• Normocytic anemia (normochromic)

The type of anemia in which the cell size is normal, and colour of RBCs is preserved i.e., normochromic. Such anemias are due to excessive bleeding or blood loss. Most common cause of normocytic anemia is excess menstrual bleed.

  • Macrocytic anemia (hypochromic)

The type of anemia in which the size of RBCs is large but the less red in colour i.e., hypochromic. Such types of anemia are due to bone marrow abnormality that result in abnormally enlarged and hypochromic red blood cells.


How to know if a person has anemia?

Though many test are used now a days in medical practice to diagnose anemia but the best blood test present to identify anemia in a person is simple CBC (complete blood count), in which blood cells are count and if the RBCs are in less number then normal range (roughly 4 to 6 million cells/mcL), he/ she is diagnosed with anemia. Anemia can also be diagnosed during physical examination by examining lower lash water line, which appear pale if a person has anemia. Other confirmatory tests include reticulocyte count, iron profile (in case of iron deficiency anemia), thyroid functioning test, liver function test (LFTs), etc.

Treatment method

Treatment method includes,
Taking oral iron supplement that will help the process of erythropoiesis, taking healthy diet, taking vitamin B and folic acid supplement, analgesics, oxygen therapy, epoetin aloha therapy, blood Transfusions, bone marrow transplant to treat anemia.



Studies have shown that the most people effected with anemia belong to certain gender and age groups. Researchers elaborated that children and pregnant women are most effected among the general population. Children in their age of growth when deprived of proper nutrition develops anemia, similarly when women is in her pregnancy she needs proper nutrition that can help her produce enough blood for both child and mother. During such time when she is deprived of food, develops anemia.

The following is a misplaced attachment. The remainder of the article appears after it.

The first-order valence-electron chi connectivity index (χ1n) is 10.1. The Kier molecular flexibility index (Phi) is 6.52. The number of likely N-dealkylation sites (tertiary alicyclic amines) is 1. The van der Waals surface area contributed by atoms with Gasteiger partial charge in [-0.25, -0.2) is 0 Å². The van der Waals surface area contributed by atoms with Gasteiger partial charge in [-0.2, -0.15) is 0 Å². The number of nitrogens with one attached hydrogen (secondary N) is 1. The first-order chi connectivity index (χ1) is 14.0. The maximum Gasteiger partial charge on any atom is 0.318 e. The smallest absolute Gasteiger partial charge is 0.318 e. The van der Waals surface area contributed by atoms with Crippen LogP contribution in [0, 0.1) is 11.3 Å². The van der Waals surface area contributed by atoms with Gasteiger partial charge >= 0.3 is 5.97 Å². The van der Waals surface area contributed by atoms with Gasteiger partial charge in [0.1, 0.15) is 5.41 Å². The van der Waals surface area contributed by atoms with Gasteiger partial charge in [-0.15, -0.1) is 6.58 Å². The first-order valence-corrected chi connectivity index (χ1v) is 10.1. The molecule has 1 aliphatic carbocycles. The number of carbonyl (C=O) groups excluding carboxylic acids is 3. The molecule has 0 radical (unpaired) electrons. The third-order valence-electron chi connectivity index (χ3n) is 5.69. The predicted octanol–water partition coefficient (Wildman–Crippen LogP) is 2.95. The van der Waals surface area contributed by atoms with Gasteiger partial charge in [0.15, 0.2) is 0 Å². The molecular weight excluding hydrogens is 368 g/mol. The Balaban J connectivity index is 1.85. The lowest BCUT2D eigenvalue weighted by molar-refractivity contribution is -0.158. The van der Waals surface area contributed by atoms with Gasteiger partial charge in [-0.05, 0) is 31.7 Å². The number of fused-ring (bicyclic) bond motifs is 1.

The overall prevalence of anemia is calculated to be around 40% globally. Approximately 1.62 billion people suffer with anemia around the global today. Epidemiologist have successfully come to a conclusion that people from underdeveloped poor countries are more likely be suffering with anemia due malnutrition. Countries with religious majorities avoid certain diet (meat) that result in severe anemia in people. Moreover, such underdeveloped countries face the problem inappropriate provision of medical facilities that all together lead to increased incidence of anemia on those countries.


To conclude the above discussion, anemia is deficiency of blood in human. This deficiency may or may not be fatal depending on the extent of deficiency. This deficiency led to functional/ structural impairment of blood to perform its function normally. Anemias are more common in children and pregnant or menstruating females. To improve or cure the condition of anemia, a person should perform regular exercise, take proper balanced diet and require supplement. Blood transfusion should be conducted cautiously. Patient should seek professional medical care help if he/ she feel the symptoms as anemia has the tendency to become fatal. Excessive bleeding at first should be prevented during any trauma. Anemia is curable condition.